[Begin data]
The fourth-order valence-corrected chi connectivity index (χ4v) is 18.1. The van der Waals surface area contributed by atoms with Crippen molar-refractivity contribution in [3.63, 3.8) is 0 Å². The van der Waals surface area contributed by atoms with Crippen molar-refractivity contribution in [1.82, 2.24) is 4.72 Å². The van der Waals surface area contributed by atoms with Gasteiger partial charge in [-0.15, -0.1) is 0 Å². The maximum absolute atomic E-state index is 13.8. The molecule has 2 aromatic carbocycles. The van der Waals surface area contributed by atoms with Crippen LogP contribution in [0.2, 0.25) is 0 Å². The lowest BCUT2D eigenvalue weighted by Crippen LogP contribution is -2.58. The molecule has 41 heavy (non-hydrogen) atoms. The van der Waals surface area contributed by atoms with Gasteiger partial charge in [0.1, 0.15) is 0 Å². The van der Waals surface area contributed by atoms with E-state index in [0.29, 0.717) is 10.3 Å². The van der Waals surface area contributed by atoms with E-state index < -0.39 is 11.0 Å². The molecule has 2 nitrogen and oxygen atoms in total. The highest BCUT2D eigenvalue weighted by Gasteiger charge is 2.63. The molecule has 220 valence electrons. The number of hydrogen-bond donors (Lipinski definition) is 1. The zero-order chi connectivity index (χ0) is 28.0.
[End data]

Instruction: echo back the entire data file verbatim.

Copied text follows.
The fourth-order valence-corrected chi connectivity index (χ4v) is 18.1. The van der Waals surface area contributed by atoms with Crippen molar-refractivity contribution in [3.63, 3.8) is 0 Å². The van der Waals surface area contributed by atoms with Crippen molar-refractivity contribution in [1.82, 2.24) is 4.72 Å². The van der Waals surface area contributed by atoms with Gasteiger partial charge in [-0.15, -0.1) is 0 Å². The maximum absolute atomic E-state index is 13.8. The molecule has 2 aromatic carbocycles. The van der Waals surface area contributed by atoms with Crippen LogP contribution in [0.2, 0.25) is 0 Å². The lowest BCUT2D eigenvalue weighted by Crippen LogP contribution is -2.58. The molecule has 41 heavy (non-hydrogen) atoms. The van der Waals surface area contributed by atoms with Gasteiger partial charge in [0.1, 0.15) is 0 Å². The van der Waals surface area contributed by atoms with E-state index in [0.29, 0.717) is 10.3 Å². The van der Waals surface area contributed by atoms with E-state index < -0.39 is 11.0 Å². The molecule has 2 nitrogen and oxygen atoms in total. The highest BCUT2D eigenvalue weighted by Gasteiger charge is 2.63. The molecule has 220 valence electrons. The number of hydrogen-bond donors (Lipinski definition) is 1. The zero-order chi connectivity index (χ0) is 28.0.